The trouble is, despite growing international consensus about the need for interim targets, National to date won’t set any. That means no accountability, and worse, no apparent plan for getting to 50 by 50, or indeed anywhere at all. Even the New Zealand Institute, which famously argued we should be fast followers not world leaders on this issue, was not advocating doing nothing in the meantime.

Adding to the general impression of dithering and dissembling, New Zealand’s Climate Change Ambassador to the delegates meeting in Bonn allegedly said last week that between now and August, the government will consult New Zealanders on setting a 2020 reductions target, and then announce the target. Here we are, in the middle of June: silence from the government. I emailed Nick Smith’s office, a week ago. What consultation process is this? When will it be announced? Was the delegate perhaps referring (misleadingly, but never mind) to the ETS Review Committee? Easy questions, you might think. I mean: Ambassador Macey doesn’t just ad lib on this stuff. Does he? I still don’t know.

To put this in perspective, New Zealand is responsible for less than 0.2% of global emissions, and the United States and China around 22% and 18% respectively. Many countries including the European Union are treading a cautious conditional line - setting small targets unilaterally, more ambitious if matched. I would not be surprised to see the ETS Review Committee emerge with a recommendation of this kind.

However, New Zealand is the second most emissions-intensive economy in the OECD; we emit the second-highest ratio of greenhouse gases per unit of GDP. Export-led agriculture accounts for about half. Our emissions trend is dismal: 26% up since 1990, among the worst of the industrialised Kyoto countries. Our brand is at real risk. More importantly, self interest at Copenhagen will not wash. Every country has to “bring it”, to put moral pressure on the States.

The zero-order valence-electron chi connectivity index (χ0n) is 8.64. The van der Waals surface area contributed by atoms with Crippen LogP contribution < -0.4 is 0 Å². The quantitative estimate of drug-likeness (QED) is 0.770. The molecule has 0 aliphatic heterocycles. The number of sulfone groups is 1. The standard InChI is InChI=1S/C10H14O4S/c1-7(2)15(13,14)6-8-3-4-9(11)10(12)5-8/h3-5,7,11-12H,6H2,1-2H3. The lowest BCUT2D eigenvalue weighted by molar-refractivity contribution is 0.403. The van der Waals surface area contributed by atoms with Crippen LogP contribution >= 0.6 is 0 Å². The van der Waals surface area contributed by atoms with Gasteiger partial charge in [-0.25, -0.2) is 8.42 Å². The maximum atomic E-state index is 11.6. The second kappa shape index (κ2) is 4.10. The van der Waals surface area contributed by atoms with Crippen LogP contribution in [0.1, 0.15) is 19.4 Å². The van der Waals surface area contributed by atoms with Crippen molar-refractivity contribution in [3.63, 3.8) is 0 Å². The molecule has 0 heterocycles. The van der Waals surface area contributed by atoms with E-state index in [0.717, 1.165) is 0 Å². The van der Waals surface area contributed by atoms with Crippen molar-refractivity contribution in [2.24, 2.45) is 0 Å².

Meanwhile, an agglomeration of activists did make enough noise to make the news, including a celebrity-led call to “Sign On” and - my personal favourite - “John Key Feels the Heat”. (No, they didn’t light a fire under him, which would have been equally apt and even more entertaining; this was performance art. “The sculpture of the Prime Minister is slowly melting until his arm falls off and he drops the world on the ground.”)

So … politicians and diplomats do what they do (talk a lot), and activists do what they do (shout a lot!), but they only create the conditions. What will individuals do?

Greenpeace, Oxfam, et al’s first focus is on the government: sign the petitions; send a message to the government to step up pre-Copenhagen, and a subliminal self-congratulatory message to yourself. What follows is not a criticism of their efforts. It’s a statement of the obvious. Whatever government does, sooner or later, individuals have to wear the cost and make the changes.

Robyn Malcolm knows. She frames it a bit differently (“allowing New Zealanders to get behind the government”) and asks: what are we prepared to give up? I’d turn that question around, too: what do we stand to lose? What else might we gain?